The American Counseling Association’s Tomorrow’s Counselor essay competition recognizes graduate counseling students with exceptional insight and understanding about the counseling profession and the work of professional counselors in mental health, private practice, community agency, agency, organization or related counseling settings.
Tomorrow’s Counselor: Grand prize winning essay 2022
By Erin R. Gellings of Minnesota State University, Mankato
According to the 2010 census, approximately 19% of the United States population live in rural areas (U.S. Census Bureau, 2010). Further, almost 60% of people in rural areas reside in a mental health designated health professional shortage area (HRSA, 2022). Rural populations present as an overlooked vulnerable group. Rural areas continue to have higher suicide rates than urban areas, with the gap continuing to widen (Pettrone & Curtin, 2020). Additionally, there are ongoing concerns about the accessibility, acceptability, and availability of mental health care in rural areas (Morales et. al., 2020). As the profession considers where to focus advocacy efforts, it’s clear rural populations need greater access to mental health providers and resources. One way to advocate for greater resources in rural areas is to promote these areas to young professionals, thereby expanding the reach of the field and ensuring the long-term sustainability of the profession.
To attract counselors to rural areas, the counseling profession must turn inward. Professionals are shaped by the topics discussed in graduate programs. Increasing graduate program emphasis on rural areas may result in increased interest in rural populations. CACREP specifies that all curriculum in its accredited programs must address certain social and cultural diversity standards. Though helpful to have these broad guidelines as program guidance, rural communities should be explicitly named as a diverse group for counselor education. The counseling profession can begin its advocacy efforts by lobbying for rural communities to be named in CACREP competencies.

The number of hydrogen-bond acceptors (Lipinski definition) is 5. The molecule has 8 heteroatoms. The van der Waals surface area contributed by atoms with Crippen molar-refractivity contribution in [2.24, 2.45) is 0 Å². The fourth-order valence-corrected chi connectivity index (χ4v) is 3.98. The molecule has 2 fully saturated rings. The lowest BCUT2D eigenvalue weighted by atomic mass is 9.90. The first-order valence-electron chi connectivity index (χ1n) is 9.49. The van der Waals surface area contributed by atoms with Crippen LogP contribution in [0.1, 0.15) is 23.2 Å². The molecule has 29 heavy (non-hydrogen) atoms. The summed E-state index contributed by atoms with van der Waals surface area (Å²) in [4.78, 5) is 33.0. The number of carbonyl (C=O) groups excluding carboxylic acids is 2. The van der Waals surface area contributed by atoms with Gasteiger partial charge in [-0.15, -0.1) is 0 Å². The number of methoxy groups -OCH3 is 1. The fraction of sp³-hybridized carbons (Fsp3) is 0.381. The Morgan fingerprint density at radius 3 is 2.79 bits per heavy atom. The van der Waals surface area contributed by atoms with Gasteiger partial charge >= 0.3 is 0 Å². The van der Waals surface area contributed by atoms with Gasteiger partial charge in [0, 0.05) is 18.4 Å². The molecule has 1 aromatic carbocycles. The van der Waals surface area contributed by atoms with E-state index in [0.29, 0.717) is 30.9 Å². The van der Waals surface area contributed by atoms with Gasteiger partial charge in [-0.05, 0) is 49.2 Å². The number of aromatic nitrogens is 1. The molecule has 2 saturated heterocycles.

Multiple federal and state programs offer tuition remission or waivers for clinicians who agree to work in rural areas. These programs should be advertised to future counselors and promoted as means to pay for education. Additionally, counseling programs should recruit more from rural areas, as individuals from rural areas are more likely to return to their home communities to practice. Finally, the counseling profession can increase access to mental health care in rural areas by supporting mental health clinicians who are working there. Counseling organizations such as ACA and APA can create virtual consultation groups for rural providers to reduce feelings of isolation and encourage providers to seek consultation for ethical and clinical problems unique to rural areas.
I grew up in rural Wisconsin and, through my work at an outpatient behavioral health practice in my hometown, I saw the shortage of mental health providers firsthand. I witnessed community resources stretched to the breaking point and knew people who fell through the cracks created by limited resources. It was troubling to see individuals with low-level mental health concerns end up in the emergency room or jail because there was no inpatient mental health facility in the county. My graduate education has affirmed my belief that, as a profession, we can do better. This cause is worthy of advocacy because it is actionable and attainable if the counseling profession is willing to first identify the resources and capabilities it already has to address how future practitioners are trained and take steps in the right direction on this issue.
Erin R. Gellings is a pre-independently licensed therapist who recently graduated with her master of science in counseling and student personnel from Minnesota State University, Mankato. She specializes in working with rural populations and has experience in outpatient behavioral health and college settings. Erin’s research interests include rural populations and disparities in mental health service access. Erin is passionate about eliminating barriers to care and increasing awareness of how rural communities constitute a diverse population.
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